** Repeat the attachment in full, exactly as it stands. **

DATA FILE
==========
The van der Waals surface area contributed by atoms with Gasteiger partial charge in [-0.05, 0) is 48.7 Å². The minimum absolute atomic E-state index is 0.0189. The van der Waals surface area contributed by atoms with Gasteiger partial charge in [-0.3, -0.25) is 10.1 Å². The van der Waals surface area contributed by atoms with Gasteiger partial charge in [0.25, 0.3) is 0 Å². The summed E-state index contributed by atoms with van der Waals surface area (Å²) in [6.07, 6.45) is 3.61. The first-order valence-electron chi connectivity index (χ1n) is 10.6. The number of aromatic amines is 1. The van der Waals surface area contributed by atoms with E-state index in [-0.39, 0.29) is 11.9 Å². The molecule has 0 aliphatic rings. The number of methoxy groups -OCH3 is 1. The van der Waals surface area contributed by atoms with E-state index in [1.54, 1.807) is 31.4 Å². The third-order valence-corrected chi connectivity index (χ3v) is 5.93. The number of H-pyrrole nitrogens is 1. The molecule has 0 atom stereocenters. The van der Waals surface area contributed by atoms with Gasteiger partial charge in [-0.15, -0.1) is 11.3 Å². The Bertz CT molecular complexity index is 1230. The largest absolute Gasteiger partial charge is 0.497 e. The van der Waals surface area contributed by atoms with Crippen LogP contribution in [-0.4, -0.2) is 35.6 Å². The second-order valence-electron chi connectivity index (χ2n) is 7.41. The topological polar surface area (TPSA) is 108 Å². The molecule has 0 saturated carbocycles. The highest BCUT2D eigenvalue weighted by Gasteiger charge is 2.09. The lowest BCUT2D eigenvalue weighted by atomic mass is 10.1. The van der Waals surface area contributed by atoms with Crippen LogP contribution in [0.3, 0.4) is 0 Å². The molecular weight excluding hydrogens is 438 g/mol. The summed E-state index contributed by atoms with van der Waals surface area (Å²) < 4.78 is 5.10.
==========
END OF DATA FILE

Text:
The van der Waals surface area contributed by atoms with Gasteiger partial charge in [-0.05, 0) is 48.7 Å². The minimum absolute atomic E-state index is 0.0189. The van der Waals surface area contributed by atoms with Gasteiger partial charge in [-0.3, -0.25) is 10.1 Å². The van der Waals surface area contributed by atoms with Gasteiger partial charge in [0.25, 0.3) is 0 Å². The summed E-state index contributed by atoms with van der Waals surface area (Å²) in [6.07, 6.45) is 3.61. The first-order valence-electron chi connectivity index (χ1n) is 10.6. The number of aromatic amines is 1. The van der Waals surface area contributed by atoms with E-state index in [-0.39, 0.29) is 11.9 Å². The molecule has 0 aliphatic rings. The number of methoxy groups -OCH3 is 1. The van der Waals surface area contributed by atoms with E-state index in [1.54, 1.807) is 31.4 Å². The third-order valence-corrected chi connectivity index (χ3v) is 5.93. The number of H-pyrrole nitrogens is 1. The molecule has 0 atom stereocenters. The van der Waals surface area contributed by atoms with Gasteiger partial charge in [-0.15, -0.1) is 11.3 Å². The Bertz CT molecular complexity index is 1230. The largest absolute Gasteiger partial charge is 0.497 e. The van der Waals surface area contributed by atoms with Crippen LogP contribution in [-0.4, -0.2) is 35.6 Å². The second-order valence-electron chi connectivity index (χ2n) is 7.41. The topological polar surface area (TPSA) is 108 Å². The molecule has 0 saturated carbocycles. The highest BCUT2D eigenvalue weighted by Gasteiger charge is 2.09. The lowest BCUT2D eigenvalue weighted by atomic mass is 10.1. The van der Waals surface area contributed by atoms with Crippen LogP contribution in [0.3, 0.4) is 0 Å². The molecular weight excluding hydrogens is 438 g/mol. The summed E-state index contributed by atoms with van der Waals surface area (Å²) < 4.78 is 5.10.